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Internet marketplace hits a local roadblock

Used-car dealers find towns unwilling to license online sales

Email|Print|Single Page| Text size + By John Dyer
Globe Correspondent / April 27, 2008

Matt Grenier wants to expand his business worldwide. Like most car dealers, he wants to make a good living. Unlike most, he plans to do so without attracting road-clogging traffic to his hometown of Shrewsbury, polluting the environment, or erecting unsightly road signs. Grenier, 23, wants to be an online used-car salesman.

The problem is the Internet. The technology that would allow Grenier's business to operate almost unnoticed in Shrewsbury is the very reason why its Board of Selectmen recently denied his application for an auto dealer's license.

"I just don't see the benefit to the town, both to the public and the potential administrative costs," said Selectman John Lebeaux during the board's April 14 hearing on Grenier's license application.

Grenier said he intends to fight the board's decision. From his perspective, selectmen are preventing him from making a living. "It's commerce," he said. "When there were horses, you had to work close to your house. Now you can work all over the place. Now that there's the Internet, you can sell cars all over the world."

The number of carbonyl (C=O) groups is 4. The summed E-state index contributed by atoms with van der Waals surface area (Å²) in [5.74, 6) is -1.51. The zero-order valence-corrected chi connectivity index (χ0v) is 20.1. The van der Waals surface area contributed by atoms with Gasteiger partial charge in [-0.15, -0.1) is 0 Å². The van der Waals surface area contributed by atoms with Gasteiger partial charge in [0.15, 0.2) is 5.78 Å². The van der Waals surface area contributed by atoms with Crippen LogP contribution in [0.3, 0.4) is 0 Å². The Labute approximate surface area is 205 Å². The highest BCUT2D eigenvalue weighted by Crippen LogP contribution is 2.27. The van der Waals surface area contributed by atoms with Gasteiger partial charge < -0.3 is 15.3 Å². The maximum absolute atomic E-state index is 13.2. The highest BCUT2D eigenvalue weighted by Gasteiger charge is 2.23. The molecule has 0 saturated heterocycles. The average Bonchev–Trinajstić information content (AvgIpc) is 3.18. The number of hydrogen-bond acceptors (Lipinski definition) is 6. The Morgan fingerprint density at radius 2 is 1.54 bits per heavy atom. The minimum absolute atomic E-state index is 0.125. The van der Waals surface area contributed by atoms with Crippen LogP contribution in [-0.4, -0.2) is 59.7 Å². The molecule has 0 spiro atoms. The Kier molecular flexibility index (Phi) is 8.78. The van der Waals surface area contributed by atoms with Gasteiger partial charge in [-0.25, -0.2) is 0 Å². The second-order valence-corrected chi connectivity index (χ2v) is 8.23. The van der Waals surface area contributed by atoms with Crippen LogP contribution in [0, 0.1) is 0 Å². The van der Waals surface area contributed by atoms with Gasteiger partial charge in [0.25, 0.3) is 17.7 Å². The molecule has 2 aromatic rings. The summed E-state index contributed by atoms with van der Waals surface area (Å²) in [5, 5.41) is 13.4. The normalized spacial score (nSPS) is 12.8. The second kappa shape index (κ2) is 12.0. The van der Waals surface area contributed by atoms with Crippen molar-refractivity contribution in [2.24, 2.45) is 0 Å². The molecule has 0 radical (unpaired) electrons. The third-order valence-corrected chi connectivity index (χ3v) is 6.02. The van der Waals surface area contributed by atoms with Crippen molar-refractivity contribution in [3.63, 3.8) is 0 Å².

Others who want to market their wares on the Web are running into similar roadblocks. Throughout Boston's western suburbs, a number of selectmen and other local officials are deciding to withhold so-called "no display" used-auto dealer licenses, the kind that allow residents to sell vehicles without a sales lot. One argument against granting the licenses is that officials can't investigate complaints about such online salesmen, who often have no inventory and sometimes work from their homes.

"The laws have not caught up with the technology, and they need to," said Westborough Town Coordinator Henry Danis.

Westborough had two requests for the no-display licenses last year. Both were rejected. The most recent was from local resident Howard Garshman, whose application was denied after an October hearing at which he and the board heatedly debated his request. In January, selectmen instituted a moratorium on issuing such licenses.

"We can't monitor what he's doing," Danis said, referring to Garshman. "We have not only the right, but the obligation to do that."

Milford officials have also adopted a policy of rejecting applications from online car dealers, who they say regularly seek town licenses. "The Board of Selectmen does prefer you have a location," said Town Administrator Louis Celozzi. "If they are granting the license, they want to be able to regulate. If someone is involved on the Internet, obviously our regulations are pretty much useless."